- Experts predict this will increase by 3.4 per cent a year
- This means disaster costs could triple by 2050
- These estimates do not include intangible social, health, employment and economic impacts.
Investing in reducing disaster risk can be more cost effective than spending on response and recovery;
- Disaster risk management can reduce response and recovery costs by 50 per cent
- Resilient communities can recover better and often.
A focus on post-disaster funding may:
- Create a disincentive for people to reduce their disaster risks and result in higher risk behaviours
- Divert funds from other public programs, such as other health and wellbeing programs that support resilience
- Impact on investment and economic growth.
Reducing risks has benefits even if a disaster does not occur. It can:
- Instil investor confidence, innovation, investment and economic growth
- Help reduce poverty and inequality
- Contribute to the stability of Tasmania’s economy.
Reducing disaster risks can leverage other everyday benefits. For example:
- Building for disaster resilience can mean lower maintenance costs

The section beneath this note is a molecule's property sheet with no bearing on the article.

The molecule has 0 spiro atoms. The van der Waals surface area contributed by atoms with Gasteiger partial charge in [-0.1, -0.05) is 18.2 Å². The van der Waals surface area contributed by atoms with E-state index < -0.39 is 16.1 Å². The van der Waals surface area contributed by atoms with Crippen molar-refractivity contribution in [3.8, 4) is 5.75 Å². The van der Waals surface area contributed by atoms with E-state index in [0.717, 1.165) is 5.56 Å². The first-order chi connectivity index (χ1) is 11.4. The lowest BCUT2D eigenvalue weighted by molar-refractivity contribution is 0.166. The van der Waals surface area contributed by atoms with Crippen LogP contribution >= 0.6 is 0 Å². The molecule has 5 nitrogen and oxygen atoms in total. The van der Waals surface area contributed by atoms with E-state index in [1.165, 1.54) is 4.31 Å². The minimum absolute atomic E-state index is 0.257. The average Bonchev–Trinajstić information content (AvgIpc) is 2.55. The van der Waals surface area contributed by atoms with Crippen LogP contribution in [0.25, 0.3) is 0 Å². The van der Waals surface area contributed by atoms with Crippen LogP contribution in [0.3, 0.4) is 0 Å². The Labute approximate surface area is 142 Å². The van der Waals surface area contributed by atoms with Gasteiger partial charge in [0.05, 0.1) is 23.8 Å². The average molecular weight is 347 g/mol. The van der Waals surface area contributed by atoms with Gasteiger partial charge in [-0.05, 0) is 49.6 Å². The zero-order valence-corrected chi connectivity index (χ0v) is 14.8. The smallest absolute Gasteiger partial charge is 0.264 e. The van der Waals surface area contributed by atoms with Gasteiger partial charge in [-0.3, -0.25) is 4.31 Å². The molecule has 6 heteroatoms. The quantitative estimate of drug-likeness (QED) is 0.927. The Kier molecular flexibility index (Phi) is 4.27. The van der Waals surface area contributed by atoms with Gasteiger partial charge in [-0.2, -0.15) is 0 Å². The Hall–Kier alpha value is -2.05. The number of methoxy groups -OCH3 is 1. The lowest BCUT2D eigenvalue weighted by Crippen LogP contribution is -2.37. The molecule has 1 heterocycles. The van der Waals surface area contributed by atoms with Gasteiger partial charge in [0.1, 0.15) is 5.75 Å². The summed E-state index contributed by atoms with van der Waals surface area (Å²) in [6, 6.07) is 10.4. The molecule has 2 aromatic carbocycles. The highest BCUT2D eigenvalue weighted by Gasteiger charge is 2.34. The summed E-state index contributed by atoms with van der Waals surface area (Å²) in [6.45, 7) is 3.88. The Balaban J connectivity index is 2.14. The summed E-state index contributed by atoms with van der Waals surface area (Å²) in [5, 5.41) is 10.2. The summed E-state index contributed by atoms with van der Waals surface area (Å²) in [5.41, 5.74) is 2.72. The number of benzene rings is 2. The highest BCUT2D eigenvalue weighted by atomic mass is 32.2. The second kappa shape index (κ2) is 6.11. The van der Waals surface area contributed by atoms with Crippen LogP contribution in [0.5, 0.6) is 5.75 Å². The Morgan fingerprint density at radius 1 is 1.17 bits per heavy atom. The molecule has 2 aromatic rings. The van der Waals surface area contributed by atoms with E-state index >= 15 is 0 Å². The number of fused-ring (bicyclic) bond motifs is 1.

- Tree planting to stabilise slopes can help the environment in other ways
- Flood mitigation measures, such as levees or dams, can provide stable and cleaner water supplies
- Disaster resilient communities can better cope with other stresses, such as industry closures and household level crises.
Proactively managing disaster risks, not just managing disasters
There is a major shift from reacting to emergencies when they happen to proactively managing disaster risk. This is the core of disaster resilience: working together to reduce disaster risk and prepare using the best available information and evidence to guide decisions and actions. Like many other nations, Australia still relies largely on post-disaster funding. While there are many initiatives that focus on increasing disaster resilience, relying on post-disaster funding and focusing on response and recovery:
- Encourages high risk behaviour and limits incentives for reducing risk exposure
- Can cause further economic harm by diverting funds from other public programs, including ones that might underpin resilience
- Affects credit worthiness and investment.